Southern Sudan: Fuel-efficient stoves bring benefits (Action Against Hunger)

| June 13, 2011

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Ngong Tunc Malok’s home feels eerie and deserted. The smouldering ashes bear witness to the devastating fire that robbed the family of its livelihood. She says, “I was alone with some of the children when the tukuls [huts] caught fire from the open fireplace used for cooking. There was nothing I could do. Everything is so dry, it happened so quickly, and there was no one to let out the animals.” The family’s three goats died in the fire. The family also lost all their clothes, cooking utensils and stored harvest.

Ngong’s misfortune is not uncommon in households which cook on open fireplaces. Uncontrolled fires like the one in Ngong’s home are not the only hazard. According to the World Health Organization, the smoke from open fires kills an estimated 1.9 million people, mostly women and children, every year. Open fireplaces are one of the five most serious health threats facing people in developing countries, resulting in lung and heart diseases and low birth weight. Open stoves also lead to deforestation because of the quantity of firewood needed to create sufficient heat for cooking.

Many in southern Sudan know people who have suffered similar tragedies. Last year, the international NGO Action Against Hunger introduced fuel-efficient stoves to Ngong’s community. Household fires have become far less frequent.

Alor Kon Deng is one of the women who received training and materials to build her own fuel-efficient stove. She says, “Before, when we used open fireplaces, many houses burnt down and our children would have a lot of accidents.” Alor walks two hours to and from the forest to collect firewood. She spends another two hours collecting wood. She says, “With the open fireplaces, this [amount] would last me for five days. Now, with my fuel-efficient stove, it can last up to two weeks.”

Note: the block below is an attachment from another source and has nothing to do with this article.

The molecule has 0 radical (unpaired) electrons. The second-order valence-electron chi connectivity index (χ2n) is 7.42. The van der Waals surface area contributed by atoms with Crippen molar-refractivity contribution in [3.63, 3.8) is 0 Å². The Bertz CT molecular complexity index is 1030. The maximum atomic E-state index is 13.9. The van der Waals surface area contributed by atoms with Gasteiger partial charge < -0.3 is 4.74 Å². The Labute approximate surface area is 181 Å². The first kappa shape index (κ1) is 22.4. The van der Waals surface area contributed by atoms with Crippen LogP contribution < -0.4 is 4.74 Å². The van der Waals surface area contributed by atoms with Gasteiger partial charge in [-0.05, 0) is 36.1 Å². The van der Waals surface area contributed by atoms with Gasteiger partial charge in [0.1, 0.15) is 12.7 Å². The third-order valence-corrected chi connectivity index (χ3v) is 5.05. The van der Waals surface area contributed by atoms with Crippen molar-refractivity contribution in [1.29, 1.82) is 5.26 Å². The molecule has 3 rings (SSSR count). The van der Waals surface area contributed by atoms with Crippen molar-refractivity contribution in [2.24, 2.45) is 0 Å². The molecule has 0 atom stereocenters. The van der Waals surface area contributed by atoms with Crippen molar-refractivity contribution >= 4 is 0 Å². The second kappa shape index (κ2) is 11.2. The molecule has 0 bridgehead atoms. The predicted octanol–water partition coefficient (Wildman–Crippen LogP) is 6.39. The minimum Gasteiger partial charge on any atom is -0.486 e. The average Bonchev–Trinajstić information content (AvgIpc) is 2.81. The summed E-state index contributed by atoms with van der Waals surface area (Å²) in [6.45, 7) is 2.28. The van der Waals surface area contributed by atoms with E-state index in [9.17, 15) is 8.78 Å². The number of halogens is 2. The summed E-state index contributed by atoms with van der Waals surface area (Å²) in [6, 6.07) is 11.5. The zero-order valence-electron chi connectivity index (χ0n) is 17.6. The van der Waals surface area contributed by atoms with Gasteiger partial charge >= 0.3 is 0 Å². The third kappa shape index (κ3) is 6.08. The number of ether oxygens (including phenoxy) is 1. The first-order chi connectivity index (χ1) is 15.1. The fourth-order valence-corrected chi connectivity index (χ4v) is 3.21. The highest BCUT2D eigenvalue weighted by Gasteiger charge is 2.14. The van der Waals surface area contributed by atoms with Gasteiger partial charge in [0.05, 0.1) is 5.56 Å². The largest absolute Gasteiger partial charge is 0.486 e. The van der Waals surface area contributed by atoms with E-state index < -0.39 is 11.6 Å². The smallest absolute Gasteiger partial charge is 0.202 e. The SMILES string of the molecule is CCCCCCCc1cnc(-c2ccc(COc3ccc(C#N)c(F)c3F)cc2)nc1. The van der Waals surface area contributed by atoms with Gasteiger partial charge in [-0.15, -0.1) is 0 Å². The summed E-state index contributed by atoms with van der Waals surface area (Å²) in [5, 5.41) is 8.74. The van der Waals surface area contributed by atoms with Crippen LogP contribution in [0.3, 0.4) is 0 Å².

The fuel-efficient stoves are made from local materials. They take one day to build and cost twelve US dollars. They look quite simple, but the stove has had a great impact on Alor’s household of eight. With the time saved every day, she can now cultivate more land. She can make a small income and save for the dry season by selling straw at the market.

She explains, “Cooking is quicker as the fire doesn’t go out or is affected by the wind, so now a meal takes about one hour [to cook], whereas before it took three hours, and you constantly had to be around to watch it.” She can now do other chores while the food is cooking.

Only a small number of households were involved in the project. But the benefits have been so obvious to Alor’s friends and neighbours that several of them were motivated to build their own stoves. Alor says, “I showed other people how to construct a fuel-efficient stove and helped them build it.”

Akuel Geng is one of these neighbours. Proudly showing off her own version of the stove, she says, “I saw how little firewood the fuel-efficient stove uses and how safe it is. With the open fireplaces, a lot of houses would burn down, and children would get hurt. I have never seen that happen with the fuel-efficient stove. Not once!”